Barry Manilow was big stuff in 1978, too. His album–Even Now–was a small hit factory for him, going triple platinum and spawning four radio hits. I’m not going to make the argument that it’s a great album but I can say the album was one of the favorites of my sister and me. I have flashes of memories of some kind of dance routine she would make us do in dress up to this song. Hey, even small kids weren’t immune from the disco era. The song’s main appeal for me, I think, was the story that Manilow tells through it. I’m not sure it has survived the ages like other disco hits but the kitsch of it alone makes it worth a listen.

3. “September” (Earth, Wind & Fire)
Earth, Wind & Fire are one of the pillars of the disco era, an embodiment of the parts of the genre that were more than commercial pop. Maurice White was the real deal in his day, and the music he and his brother and the whole army of band members made survives the decades on its artistry, skill, and groove. The group was also one of the favorites of my parents. I have so many memories of listening to their albums during my youth. This song is without a doubt my favorite of theirs. It’s also one the best disco songs ever recorded. It’s such a remarkably simple song, but it sounds like happiness to me. There are only a few songs of this genre that I can listen to forever, without ever getting tired of them. This is at the top of that list.

2. “Hot Blooded” (Foreigner)
I find this song–the first single from Foreigner’s Double Vision–to be one of the funniest songs in rock history. It’s crass. It’s simple-minded and blunt. It’s also surprising how sexually problematic the song is. If you just read the lyrics you’d probably be offended, if not in 1978 then certainly now. I mean, it’s kind of aggressive in an almost borderline illegal, all the way inappropriate way. All that said, it’s not on this week’s list to highlight either of those qualities. No, I can honestly say that “Hot Blooded” is one of my favorite rock songs–ever. The driving guitar and Lou Gramm’s vocals are a mighty combo. His range is on display in full force here. Try singing this one during your next karaoke night and you’ll feel the skill involved in making this overly-produced piece of lyrical stupidity. Despite itself, the song rocks.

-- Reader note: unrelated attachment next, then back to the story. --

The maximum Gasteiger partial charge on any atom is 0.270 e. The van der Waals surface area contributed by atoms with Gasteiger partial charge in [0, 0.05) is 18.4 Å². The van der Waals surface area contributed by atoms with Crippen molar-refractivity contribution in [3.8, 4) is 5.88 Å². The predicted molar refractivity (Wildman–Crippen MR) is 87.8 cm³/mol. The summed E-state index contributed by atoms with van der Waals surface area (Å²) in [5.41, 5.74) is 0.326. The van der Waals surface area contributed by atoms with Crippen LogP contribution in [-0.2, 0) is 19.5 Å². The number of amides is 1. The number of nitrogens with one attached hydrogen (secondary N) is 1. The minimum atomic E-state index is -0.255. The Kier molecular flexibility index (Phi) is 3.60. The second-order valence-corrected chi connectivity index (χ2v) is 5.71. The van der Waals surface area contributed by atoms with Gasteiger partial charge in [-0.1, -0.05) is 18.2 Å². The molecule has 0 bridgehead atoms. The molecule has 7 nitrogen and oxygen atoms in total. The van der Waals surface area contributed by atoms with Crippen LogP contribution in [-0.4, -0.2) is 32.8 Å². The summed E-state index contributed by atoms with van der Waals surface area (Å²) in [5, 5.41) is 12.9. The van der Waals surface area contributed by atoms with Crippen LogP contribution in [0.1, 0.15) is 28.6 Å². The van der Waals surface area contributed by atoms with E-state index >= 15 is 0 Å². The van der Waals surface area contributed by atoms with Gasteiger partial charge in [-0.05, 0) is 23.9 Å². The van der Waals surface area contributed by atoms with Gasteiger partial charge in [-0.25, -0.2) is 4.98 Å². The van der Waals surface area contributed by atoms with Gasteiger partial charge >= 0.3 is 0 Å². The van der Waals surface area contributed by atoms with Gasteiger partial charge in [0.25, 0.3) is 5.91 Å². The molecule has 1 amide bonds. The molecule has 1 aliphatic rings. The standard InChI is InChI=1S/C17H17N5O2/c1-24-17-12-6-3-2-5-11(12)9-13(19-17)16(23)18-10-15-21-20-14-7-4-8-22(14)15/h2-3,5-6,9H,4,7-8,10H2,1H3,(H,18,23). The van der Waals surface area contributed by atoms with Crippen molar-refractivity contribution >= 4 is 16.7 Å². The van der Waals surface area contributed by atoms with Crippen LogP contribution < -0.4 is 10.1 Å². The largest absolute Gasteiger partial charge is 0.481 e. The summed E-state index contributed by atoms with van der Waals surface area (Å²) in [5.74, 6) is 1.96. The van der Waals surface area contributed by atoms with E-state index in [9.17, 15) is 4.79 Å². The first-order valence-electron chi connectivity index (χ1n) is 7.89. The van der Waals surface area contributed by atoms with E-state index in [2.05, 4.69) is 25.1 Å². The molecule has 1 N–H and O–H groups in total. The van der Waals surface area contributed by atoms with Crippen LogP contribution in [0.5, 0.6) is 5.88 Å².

1. “Beast of Burden” (The Rolling Stones)
I don’t remember “Beast of Burden” as a late 70s song. I can’t remember when I first heard it at all. I think it says something about the quality of the song that it feels like it’s an earlier Stones song to me. In general, I find it difficult to make a top 5 list of my favorite Rolling Stones’ songs. It’s a rotating list of about a dozen songs because I like so much of their music and because they are the greatest rock and roll band of all time. This song makes it in there more often than not. Knowing what I know now about when it came out, I can also say its my favorite post-Sticky Fingers song.